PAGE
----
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Celebrating The Female Leaders of Washington DC

June 19, 2010

What women should NOT have to do to be taken seriously. Statue by Gupta in Vienna.

My futile search for well known professional Slovak females has me thinking about the females I know and associate with in the Washington DC area, and how we band together and collaborate, celebrate and support one another.  I’m part of an amazing group of smart, hard working women who manage to run their own successful businesses and raise families at the same time.  I think it will be women like this who will finally change the workplace for the better, making it normal and acceptable for women to be leaders on par with men at work and in the community.

It wasn’t always this way for me. My husband and I moved to the DC area in 1995 when he was stationed at the Coast Guard Head Quarters as the Intel Liaison with the Navy.  We knew no one here, and as most working military wives had to do at the time, I searched for a job in the newspaper listings (old fashioned way, remember that?).  I applied for 11 jobs, and was offered 7 of them. That was easy, I thought.

But it wasn’t.  After a couple of unhappy experiences with boring jobs and ugly commutes, I settled on providing independent IT consulting to local nonprofit agencies and county human services agencies.  The opportunities trickled in one at a time, all word of mouth.

Part of a painting in the lobby of Hotel Marrol's in Bratislava

After a couple of years, an idea that had been knocking around in my head for a long time finally forced itself out, and I began to develop a software system on my own to help agencies that worked with foster kids and other social services programs manage their caseloads and financial transactions.   I had no customers, no business plan, and no idea about how I was going to sell the product, but the idea consumed me, and I worked night and day like a maniacal person on the software for nearly two years.  I was possessed.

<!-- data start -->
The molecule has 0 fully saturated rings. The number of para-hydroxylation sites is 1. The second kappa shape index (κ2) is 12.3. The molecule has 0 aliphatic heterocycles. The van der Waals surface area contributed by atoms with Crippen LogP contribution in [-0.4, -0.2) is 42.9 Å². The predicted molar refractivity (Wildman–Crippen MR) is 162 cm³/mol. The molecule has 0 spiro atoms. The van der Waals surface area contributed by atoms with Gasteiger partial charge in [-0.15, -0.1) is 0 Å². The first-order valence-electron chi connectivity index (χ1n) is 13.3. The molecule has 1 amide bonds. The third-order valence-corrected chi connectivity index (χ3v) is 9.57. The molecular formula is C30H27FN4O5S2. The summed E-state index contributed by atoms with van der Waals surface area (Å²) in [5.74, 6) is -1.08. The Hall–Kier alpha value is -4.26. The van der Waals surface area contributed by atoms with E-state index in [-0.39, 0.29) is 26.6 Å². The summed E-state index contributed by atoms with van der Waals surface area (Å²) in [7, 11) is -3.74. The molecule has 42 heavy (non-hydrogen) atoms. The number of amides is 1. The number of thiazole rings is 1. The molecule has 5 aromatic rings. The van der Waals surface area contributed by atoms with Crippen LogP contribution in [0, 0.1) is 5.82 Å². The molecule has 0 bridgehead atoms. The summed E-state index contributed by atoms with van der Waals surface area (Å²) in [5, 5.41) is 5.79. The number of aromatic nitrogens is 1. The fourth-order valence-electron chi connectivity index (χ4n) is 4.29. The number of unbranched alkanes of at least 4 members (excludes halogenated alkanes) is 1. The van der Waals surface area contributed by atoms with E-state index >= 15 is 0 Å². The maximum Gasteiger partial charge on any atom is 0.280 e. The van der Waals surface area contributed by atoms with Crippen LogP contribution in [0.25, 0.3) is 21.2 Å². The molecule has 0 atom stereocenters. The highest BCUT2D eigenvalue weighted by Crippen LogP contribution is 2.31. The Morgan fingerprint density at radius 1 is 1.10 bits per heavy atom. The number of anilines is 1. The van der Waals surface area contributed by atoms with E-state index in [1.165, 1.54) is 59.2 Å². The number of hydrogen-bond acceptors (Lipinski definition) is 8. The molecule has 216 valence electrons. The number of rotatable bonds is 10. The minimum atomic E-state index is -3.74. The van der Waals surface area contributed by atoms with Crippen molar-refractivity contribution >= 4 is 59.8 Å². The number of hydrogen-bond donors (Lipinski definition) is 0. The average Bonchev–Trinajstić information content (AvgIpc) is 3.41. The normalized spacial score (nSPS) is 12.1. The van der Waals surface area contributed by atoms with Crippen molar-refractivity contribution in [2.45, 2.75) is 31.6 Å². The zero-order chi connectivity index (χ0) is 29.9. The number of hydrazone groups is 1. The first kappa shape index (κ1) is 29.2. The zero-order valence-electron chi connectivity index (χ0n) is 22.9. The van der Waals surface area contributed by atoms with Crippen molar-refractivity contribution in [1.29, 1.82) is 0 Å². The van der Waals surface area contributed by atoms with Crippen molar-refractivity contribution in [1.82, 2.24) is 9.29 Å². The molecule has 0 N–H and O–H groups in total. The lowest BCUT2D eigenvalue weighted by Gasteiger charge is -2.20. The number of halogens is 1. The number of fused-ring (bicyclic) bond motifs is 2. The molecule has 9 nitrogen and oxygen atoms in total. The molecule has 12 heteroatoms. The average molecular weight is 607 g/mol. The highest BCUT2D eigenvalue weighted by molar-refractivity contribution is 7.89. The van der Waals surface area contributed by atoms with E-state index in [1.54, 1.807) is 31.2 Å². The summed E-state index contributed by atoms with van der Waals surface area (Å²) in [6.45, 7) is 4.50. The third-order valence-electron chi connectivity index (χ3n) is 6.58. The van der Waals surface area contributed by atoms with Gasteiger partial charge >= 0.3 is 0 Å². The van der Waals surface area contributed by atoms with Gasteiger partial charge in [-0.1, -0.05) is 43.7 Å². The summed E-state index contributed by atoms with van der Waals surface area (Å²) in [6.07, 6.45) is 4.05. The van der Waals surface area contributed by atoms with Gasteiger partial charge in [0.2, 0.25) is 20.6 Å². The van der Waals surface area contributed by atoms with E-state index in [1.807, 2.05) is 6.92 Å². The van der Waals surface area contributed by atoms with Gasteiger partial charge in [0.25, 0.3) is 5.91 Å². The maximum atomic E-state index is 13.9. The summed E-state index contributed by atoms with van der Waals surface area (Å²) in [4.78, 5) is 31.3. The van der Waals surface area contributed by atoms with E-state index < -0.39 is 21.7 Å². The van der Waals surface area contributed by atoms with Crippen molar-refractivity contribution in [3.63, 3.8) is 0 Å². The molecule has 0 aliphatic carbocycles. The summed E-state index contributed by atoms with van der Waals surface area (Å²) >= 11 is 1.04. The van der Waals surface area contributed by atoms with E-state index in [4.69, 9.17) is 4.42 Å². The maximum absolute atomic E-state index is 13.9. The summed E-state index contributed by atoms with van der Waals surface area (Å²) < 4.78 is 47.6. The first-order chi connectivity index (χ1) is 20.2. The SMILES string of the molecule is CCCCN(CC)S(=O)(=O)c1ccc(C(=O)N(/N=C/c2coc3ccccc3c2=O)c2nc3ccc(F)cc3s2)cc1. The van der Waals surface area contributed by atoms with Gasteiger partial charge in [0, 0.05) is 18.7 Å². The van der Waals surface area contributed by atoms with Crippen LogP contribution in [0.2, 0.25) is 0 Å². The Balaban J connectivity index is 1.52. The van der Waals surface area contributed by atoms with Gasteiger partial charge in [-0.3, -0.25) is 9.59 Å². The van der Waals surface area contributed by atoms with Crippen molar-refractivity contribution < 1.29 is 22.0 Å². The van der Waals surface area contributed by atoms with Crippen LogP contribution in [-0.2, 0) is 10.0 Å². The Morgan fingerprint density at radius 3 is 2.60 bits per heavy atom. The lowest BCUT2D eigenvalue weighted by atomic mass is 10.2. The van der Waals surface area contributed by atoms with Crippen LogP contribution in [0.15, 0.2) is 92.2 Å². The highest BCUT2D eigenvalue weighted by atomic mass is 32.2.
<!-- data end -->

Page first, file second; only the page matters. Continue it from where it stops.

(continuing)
Building plaque in Bratislava

It was tough: I had a baby, a preschooler and a full time job, and every night after the kids were in bed, I sat in our tiny unheated sun porch and worked until 2 in the morning, my fingers numb with fatigue and cold as I pounded the computer keyboard. I announced myself in business in 1998 as Harmony Information Systems, Inc., and the software quickly sold, again through word of mouth.  Within a year I had sold the software to Fairfax County for $2M.

The years flew by, and the company steadily grew into a multi-million dollar business, bootstrapped and later with help from a Wachovia loan approved by an incredibly supportive bank manager.  By 2006, I was on the road 3-4 days a week travelling across the country, working 80 hour weeks, exhausted and missing my kids.  My husband worked with (for) me, and tension grew between us as we tried to juggle the business and family life.  I tended to be the boss in both, which did not always go over well with him (not sure why that would be).